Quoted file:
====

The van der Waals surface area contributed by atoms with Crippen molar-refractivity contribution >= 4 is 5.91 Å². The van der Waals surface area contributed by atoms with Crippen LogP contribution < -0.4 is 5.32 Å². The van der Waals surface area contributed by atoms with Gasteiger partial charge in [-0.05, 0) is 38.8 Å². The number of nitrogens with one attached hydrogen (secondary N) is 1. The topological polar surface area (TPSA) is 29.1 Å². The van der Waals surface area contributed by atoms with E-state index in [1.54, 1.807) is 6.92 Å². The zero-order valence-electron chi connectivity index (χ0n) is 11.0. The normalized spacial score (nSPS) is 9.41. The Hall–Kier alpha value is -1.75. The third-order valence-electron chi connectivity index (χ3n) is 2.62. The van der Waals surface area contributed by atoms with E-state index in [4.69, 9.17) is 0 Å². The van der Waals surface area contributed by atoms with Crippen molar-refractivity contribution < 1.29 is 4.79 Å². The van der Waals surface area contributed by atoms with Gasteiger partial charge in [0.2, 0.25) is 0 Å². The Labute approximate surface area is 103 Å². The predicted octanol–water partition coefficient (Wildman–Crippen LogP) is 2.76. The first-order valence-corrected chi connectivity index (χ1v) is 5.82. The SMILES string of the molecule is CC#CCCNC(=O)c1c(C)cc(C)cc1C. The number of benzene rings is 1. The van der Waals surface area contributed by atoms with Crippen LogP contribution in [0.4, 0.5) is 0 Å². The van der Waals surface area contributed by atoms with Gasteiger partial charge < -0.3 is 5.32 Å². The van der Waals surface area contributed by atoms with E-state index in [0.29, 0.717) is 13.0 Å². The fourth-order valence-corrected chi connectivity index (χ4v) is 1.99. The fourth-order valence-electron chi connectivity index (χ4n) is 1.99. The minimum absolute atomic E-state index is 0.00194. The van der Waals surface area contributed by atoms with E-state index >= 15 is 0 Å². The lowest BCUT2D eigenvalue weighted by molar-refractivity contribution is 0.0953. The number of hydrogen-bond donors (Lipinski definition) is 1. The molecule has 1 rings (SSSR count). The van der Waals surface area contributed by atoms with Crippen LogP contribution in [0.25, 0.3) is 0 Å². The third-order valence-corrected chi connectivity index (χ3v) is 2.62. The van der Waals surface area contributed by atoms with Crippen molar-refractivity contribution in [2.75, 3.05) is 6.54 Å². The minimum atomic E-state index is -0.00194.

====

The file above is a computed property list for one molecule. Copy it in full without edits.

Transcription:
The van der Waals surface area contributed by atoms with Crippen molar-refractivity contribution >= 4 is 5.91 Å². The van der Waals surface area contributed by atoms with Crippen LogP contribution < -0.4 is 5.32 Å². The van der Waals surface area contributed by atoms with Gasteiger partial charge in [-0.05, 0) is 38.8 Å². The number of nitrogens with one attached hydrogen (secondary N) is 1. The topological polar surface area (TPSA) is 29.1 Å². The van der Waals surface area contributed by atoms with E-state index in [1.54, 1.807) is 6.92 Å². The zero-order valence-electron chi connectivity index (χ0n) is 11.0. The normalized spacial score (nSPS) is 9.41. The Hall–Kier alpha value is -1.75. The third-order valence-electron chi connectivity index (χ3n) is 2.62. The van der Waals surface area contributed by atoms with E-state index in [4.69, 9.17) is 0 Å². The van der Waals surface area contributed by atoms with Crippen molar-refractivity contribution < 1.29 is 4.79 Å². The van der Waals surface area contributed by atoms with Gasteiger partial charge in [0.2, 0.25) is 0 Å². The Labute approximate surface area is 103 Å². The predicted octanol–water partition coefficient (Wildman–Crippen LogP) is 2.76. The first-order valence-corrected chi connectivity index (χ1v) is 5.82. The SMILES string of the molecule is CC#CCCNC(=O)c1c(C)cc(C)cc1C. The number of benzene rings is 1. The van der Waals surface area contributed by atoms with Crippen LogP contribution in [0.4, 0.5) is 0 Å². The van der Waals surface area contributed by atoms with Gasteiger partial charge < -0.3 is 5.32 Å². The van der Waals surface area contributed by atoms with E-state index in [0.29, 0.717) is 13.0 Å². The fourth-order valence-corrected chi connectivity index (χ4v) is 1.99. The fourth-order valence-electron chi connectivity index (χ4n) is 1.99. The minimum absolute atomic E-state index is 0.00194. The van der Waals surface area contributed by atoms with E-state index >= 15 is 0 Å². The lowest BCUT2D eigenvalue weighted by molar-refractivity contribution is 0.0953. The number of hydrogen-bond donors (Lipinski definition) is 1. The molecule has 1 rings (SSSR count). The van der Waals surface area contributed by atoms with Crippen LogP contribution in [0.25, 0.3) is 0 Å². The third-order valence-corrected chi connectivity index (χ3v) is 2.62. The van der Waals surface area contributed by atoms with Crippen molar-refractivity contribution in [2.75, 3.05) is 6.54 Å². The minimum atomic E-state index is -0.00194.